A $1 million campaign to endow a position for an internationally recognized climate expert at Paul Smith’s College has been staked with a major matching gift according to an announcement made by the college Monday.
Caroline Lussi, a 1960 graduate of Paul Smith’s and a former college trustee, has offered a matching challenge of up to $500,000 to establish the college’s first Endowed Chair in Lake Ecology and Paleocology. The first recipient will be Curt Stager, a press release said.
Lussi has pledged $500,000 if the college can raise an additional $500,000. More than $250,000 has been contributed so far officials of the college said. Both Paul Smith’s College and the Adirondack Foundation are accepting donations.
Lussi’s family owns and operates several businesses in Lake Placid, including the Crowne Plaza Resort, the Lake Placid Club and Lake Placid Marina. The family also co-owns the Hampton Inn & Suites in Lake Placid with business partner Phil Saunders.
“Dr. Stager is an absolute treasure,” Lussi said in a statement to the press. “Other universities have tried to recruit him, but he loves the Adirondacks and Paul Smith’s College. He’s the type of professor who asks for more from his students. When it came time for me to give back, I wanted to do something to make the college even better. An endowed chair will allow Dr. Stager’s work to continue regardless of whether grant money is available. The more the endowment grows, the more he can do with his students and his research. Paul Smith’s College should be recognized as having a leading role when it comes to water quality issues and the environment. We have an excellent professor right here in our backyard.”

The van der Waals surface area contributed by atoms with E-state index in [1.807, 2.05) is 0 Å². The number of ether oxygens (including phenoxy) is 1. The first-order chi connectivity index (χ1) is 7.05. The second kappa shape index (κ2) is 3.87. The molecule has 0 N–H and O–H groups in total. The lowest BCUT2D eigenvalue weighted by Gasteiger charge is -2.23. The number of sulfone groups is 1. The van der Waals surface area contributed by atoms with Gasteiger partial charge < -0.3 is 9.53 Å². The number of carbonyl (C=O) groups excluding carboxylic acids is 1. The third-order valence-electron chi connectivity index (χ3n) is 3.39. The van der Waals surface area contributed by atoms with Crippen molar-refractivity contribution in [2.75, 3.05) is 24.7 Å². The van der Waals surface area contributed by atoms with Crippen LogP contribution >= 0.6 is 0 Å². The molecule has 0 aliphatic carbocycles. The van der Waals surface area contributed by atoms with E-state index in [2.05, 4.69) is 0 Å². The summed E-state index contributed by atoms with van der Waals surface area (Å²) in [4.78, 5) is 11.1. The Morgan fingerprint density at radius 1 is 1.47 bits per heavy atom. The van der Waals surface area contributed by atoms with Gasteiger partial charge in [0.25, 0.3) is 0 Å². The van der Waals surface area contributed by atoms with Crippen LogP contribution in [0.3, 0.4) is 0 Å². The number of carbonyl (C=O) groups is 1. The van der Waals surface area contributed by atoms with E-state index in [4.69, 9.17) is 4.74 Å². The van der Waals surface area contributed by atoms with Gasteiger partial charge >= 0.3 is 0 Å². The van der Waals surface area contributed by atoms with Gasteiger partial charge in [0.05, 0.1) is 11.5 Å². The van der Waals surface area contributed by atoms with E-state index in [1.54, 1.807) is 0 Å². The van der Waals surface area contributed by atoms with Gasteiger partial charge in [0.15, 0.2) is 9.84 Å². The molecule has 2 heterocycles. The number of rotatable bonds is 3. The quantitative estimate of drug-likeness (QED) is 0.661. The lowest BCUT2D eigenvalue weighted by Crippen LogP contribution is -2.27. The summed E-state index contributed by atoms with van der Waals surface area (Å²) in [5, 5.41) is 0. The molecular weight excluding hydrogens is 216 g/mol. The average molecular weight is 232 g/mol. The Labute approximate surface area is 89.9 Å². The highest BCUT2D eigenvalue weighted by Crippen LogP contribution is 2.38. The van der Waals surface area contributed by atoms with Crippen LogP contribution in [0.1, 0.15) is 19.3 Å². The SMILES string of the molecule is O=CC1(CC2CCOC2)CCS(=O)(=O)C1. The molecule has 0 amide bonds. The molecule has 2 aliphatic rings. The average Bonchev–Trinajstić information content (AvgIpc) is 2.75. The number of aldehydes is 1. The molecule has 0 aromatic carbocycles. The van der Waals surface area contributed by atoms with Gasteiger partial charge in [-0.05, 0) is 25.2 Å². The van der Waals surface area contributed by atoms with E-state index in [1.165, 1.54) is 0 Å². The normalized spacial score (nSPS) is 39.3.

Stager, a professor of natural science, has taught at Paul Smith’s since 1987. “The 3,000 lakes and ponds in the Adirondack Park are not only a key part of the history of the North Country – they also preserve much of that history, as well,” Stager said in a press release. “This rich archive, dating back centuries to millennia, is written not in paper and ink but in layers of fossil-rich mud on the lake floors. As a faculty member at Paul Smith’s for more than 25 years, I’ve been fortunate to be able to use sediment coring techniques with my students and with colleagues from all over North America to study what such lakes may have to teach us.”
Stager’s research on ancient climate patterns has helped inform the discussion of what direction modern climate change may take. His 2011 book on the subject, Deep Future: The Next 100,000 Years of Life on Earth, received international attention. His voice can be heard every Thursday morning on North Country Public Radio’s “Natural Selections.”
For information on how to give, contact Cali Brooks, executive director of Adirondack Foundation, at (518) 523-9904, or Ray Agnew, vice president for college advancement at Paul Smith’s College, at (518) 327-6317.